Social Media, Mental Health — and Our Children (Part 2)

Source: MyCentralJersey.com

PART ONE

The University of Pittsburgh found a correlation between time spent scrolling through social media apps and negative body image feedback. Those who had spent more time on social media had over twice the risk of reporting eating and body image concerns when compared to their peers who spent less time on social media.

Everything from physical appearance to life circumstances to perceived successes are scrutinized and processed by users. The need to gain likes on social media can cause teens to not only alter their appearance but also to make choices they would otherwise not make, including accepting risky social media challenges and engaging in negative behaviors.

Unfortunately, competition for attention and likes can even lead to online bullying. Name-calling, rumor-spreading, and harassment among adolescents has always happened, but social media presents young users more opportunities to do so than ever before. This is especially true for teenage girls who are at particular risk for cyberbullying through use of social media; and by the way, boys are not immune.

And did you know that almost 25% of teens say they have been sent explicit images they didn’t ask for, while seven percent say someone has shared explicit images of them without their consent. This type of abuse, along with other forms of cyberbullying, has unfortunately led to increased suicide rates among young adults.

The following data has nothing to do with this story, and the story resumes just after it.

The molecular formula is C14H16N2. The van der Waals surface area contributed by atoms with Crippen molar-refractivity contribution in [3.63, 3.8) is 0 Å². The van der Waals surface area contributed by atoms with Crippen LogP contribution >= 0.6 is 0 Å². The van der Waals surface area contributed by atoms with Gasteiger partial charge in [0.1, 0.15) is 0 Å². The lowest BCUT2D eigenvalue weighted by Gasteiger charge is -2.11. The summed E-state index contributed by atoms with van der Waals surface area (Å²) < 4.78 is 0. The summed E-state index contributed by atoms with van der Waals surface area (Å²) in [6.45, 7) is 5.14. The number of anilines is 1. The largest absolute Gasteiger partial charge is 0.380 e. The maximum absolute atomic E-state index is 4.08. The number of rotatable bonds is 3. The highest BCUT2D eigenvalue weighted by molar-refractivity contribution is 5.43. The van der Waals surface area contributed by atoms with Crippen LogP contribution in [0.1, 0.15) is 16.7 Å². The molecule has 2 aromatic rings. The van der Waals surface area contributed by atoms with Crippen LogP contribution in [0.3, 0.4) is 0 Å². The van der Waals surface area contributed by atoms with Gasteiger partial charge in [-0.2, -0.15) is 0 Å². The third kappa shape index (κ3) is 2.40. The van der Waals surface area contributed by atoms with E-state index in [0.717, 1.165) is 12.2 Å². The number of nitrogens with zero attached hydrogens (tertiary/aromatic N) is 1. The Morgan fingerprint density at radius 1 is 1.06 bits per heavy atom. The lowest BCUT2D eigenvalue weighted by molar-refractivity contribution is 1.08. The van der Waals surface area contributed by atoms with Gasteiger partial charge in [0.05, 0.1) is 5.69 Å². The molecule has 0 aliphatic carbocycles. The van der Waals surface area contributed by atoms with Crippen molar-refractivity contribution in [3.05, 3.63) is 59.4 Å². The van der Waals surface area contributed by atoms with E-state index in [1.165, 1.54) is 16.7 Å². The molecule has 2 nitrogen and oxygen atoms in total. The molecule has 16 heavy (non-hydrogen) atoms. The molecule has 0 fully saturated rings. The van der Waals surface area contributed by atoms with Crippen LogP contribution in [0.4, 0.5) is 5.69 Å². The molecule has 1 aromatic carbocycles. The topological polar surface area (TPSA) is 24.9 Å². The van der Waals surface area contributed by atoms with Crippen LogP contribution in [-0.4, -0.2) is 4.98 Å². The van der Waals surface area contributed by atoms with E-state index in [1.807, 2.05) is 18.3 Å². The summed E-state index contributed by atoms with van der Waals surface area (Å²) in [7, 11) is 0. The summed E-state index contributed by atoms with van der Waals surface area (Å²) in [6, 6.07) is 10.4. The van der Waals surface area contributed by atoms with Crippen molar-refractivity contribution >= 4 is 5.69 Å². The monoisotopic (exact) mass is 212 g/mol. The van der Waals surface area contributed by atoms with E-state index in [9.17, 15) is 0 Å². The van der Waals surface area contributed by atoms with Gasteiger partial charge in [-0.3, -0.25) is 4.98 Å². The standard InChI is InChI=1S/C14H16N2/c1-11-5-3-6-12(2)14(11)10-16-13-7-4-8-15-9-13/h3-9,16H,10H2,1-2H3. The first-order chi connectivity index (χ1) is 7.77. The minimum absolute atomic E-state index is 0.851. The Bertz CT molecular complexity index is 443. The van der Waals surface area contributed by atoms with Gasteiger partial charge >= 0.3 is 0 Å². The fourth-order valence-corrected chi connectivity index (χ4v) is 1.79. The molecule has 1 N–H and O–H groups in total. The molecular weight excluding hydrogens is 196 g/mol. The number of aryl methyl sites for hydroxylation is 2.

So how can you recognize social media addiction in your own family?

To determine if someone is at risk of developing an addiction to social media, ask these six questions:

– Do they spend a lot of time thinking about social media or planning to use social media?
– Do they feel urges to use social media more and more?
– Do they use social media to forget about personal problems?
– Do they often try to reduce use of social media without success?
– Do they become restless or troubled if unable to use social media?
– Do they use social media so much that it has had a negative impact on their job or studies?

A yes to more than three of these questions may indicate the presence of a social media addiction.

What’s the solution? A digital detox, a period of time during which someone significantly reduces the time spent using electronic devices such a smartphones or computers, could be a wise precaution. This can include simple steps, such as turning off sound notifications and only checking social media sites once an hour.

Other changes can include having periods in the day where there is self-imposed non-screen time, such as during mealtimes, or leaving the phone in a separate room at night so as not to disturb sleep. This allows for a restored focus on social interaction in the physical world and reduces dependency on networking sites.

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Social Media, Mental Health -- and Our Children